Fixed Income  
Top and Bottom Fixed Income Funds 1Q2017: A Good Start To The Year For Fixed Income Segment April 17, 2017
Top and Bottom Fixed Income Funds 1Q2017: A Good Start To The Year For Fixed Income Segment
Author : iFAST Research Team


 1Q 2017 Top and Bottom Equity Funds: Small Cap – Big Returns!

Market Performance in 1Q 2017

Global fixed income markets were positive for the first quarter of 2017, with global bond segment represented by JP Morgan Aggregate Bond Index edging up by a tepid 0.1%. On the other hand, Asian bonds (Credit Suisse Asian Corporate Total Return Index), recorded a 0.2% positive return while EM bond segments, as represented by JP Morgan EMBI Global Total Return Index gained 1.8%. During the second week of March, the Federal Reserve (Fed) increased its benchmark policy rate by 25 basis points – a widely anticipated move. Bond yields across all segments fell (bond price increased) post-announcement, probably due to a rather dovish move from Fed and a tightening credit spread (see figure 1) amid improving global economic outlook.

[All returns in MYR terms, unless otherwise stated]

Chart 1: Tightening Spreads for Riskier Segments


Chart 2: YTM on Various Bond Segments

Overall fund returns in 2016

As of end-March 2017, there are 81 bond funds listed on our platform, with 78 of them having full quarter returns in 1Q2017. Over the quarter, most of the fixed income funds (98.7%) have recorded positive returns (see figure 3). FSM All Bond Index, which measures the average performance of fixed income funds on our platform, inched up by 1.4% while the FSMI Malaysia Bond Index, which measures the average performance of Malaysian fixed income funds delivered a 1.7% gain.

Chart 3: 2017 1Q Return Distributions for Fixed Income Funds

Top Performing FIXED INCOME Funds

Table 1: Top 10 Performing Fixed Income Funds

Ranking
Fund Name
Category
1Q 17 return (%)
1 RHB Asian High Yield Fund - AUD
Asia excluding Japan-High Yield
8.2
2 Eastspring Investments Asian High Yield Bond MY Fund - AUD Hedged
Asia excluding Japan-High Yield
8.0
3 Affin Hwang World Series - Global Income Fund - AUD Hedged Class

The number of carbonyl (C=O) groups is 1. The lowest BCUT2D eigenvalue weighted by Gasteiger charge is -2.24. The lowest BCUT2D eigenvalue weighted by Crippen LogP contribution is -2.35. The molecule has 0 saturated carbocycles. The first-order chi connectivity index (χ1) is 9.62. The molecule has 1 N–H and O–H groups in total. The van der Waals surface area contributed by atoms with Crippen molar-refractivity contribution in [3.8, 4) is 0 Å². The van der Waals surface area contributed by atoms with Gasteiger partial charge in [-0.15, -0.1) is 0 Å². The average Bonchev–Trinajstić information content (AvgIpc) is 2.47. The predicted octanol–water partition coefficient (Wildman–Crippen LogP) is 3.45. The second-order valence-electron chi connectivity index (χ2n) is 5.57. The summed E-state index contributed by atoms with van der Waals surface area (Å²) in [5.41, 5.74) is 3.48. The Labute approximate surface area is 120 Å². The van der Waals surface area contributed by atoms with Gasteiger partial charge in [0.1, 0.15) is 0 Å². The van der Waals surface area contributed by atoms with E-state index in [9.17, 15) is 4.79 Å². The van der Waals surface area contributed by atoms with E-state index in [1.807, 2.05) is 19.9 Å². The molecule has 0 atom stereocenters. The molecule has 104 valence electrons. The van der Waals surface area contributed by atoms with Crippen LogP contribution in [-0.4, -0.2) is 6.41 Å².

Global-General
7.4
4 Affin Hwang Select AUD Income Fund - AUD
Australia-General
7.1
5 Affin Hwang Select AUD Income Fund - MYR
Australia-General
6.6
6 AmConservative
Malaysia-Equity Exposed
5.2
7 Templeton Global Total Return - MYR
Global-General
4.7
8 Affin Hwang World Series - Global Income Fund - SGD Hedged Class - Class A (MYR)
Global-General
4.4
9 RHB GoldenLife Today
Malaysia-Equity Exposed
4.3
10 Maybank Global Bond Fund
Global-General
4.2

Source: Bloomberg, iFAST Compilations. Data as of 31 March 2017. Returns in MYR terms with any income or distribution reinvested.

Bond funds with AUD exposure stood out from their top performing peers

Over the first quarter of the year, funds with exposure to AUD, like RHB Asian High Yield Fund – AUD, Eastspring Investments Asian High Yield Bond MY Fund - AUD Hedged, Affin Hwang World Series - Global Income Fund - AUD Hedged Class and Affin Hwang Select AUD Income Fund dominated the top performing fixed income funds list (see table 1), thanks to the strengthening of AUD against MYR (4.4%). In fact, it has given the funds additional return in terms of currency translation gain.

Divergence in return for local bond funds with exposure in equities

As the broad market index for Malaysia bonds outperformed the FSM All Bond Index, several local bond funds like AmConservative, and RHB GoldenLife Today appeared in the top performing fund list, with commendable return of 5.2% and 4.3% respectively, partly due to their exposure to equities. The local equity market achieved robust performance of 6.8% return for the first quarter of 2017.

Although, inclusion of equities in the bond funds might enhance the overall fund performance, investors should take note that underperformance of stock picks by these equity exposed funds might cause the fund performance to turn the other way round. This can be seen in the bottom performing list (see table 2), with Manulife PRS - Conservative Fund - Class A and Manulife Shariah PRS - Conservative Fund - Class A delivering a mild return of 0.7% and 0.6% respectively.

 

Bottom Performing FIXED INCOME Funds

Table 2: Bottom 10 Performing Fixed Income Funds

Ranking
Fund Name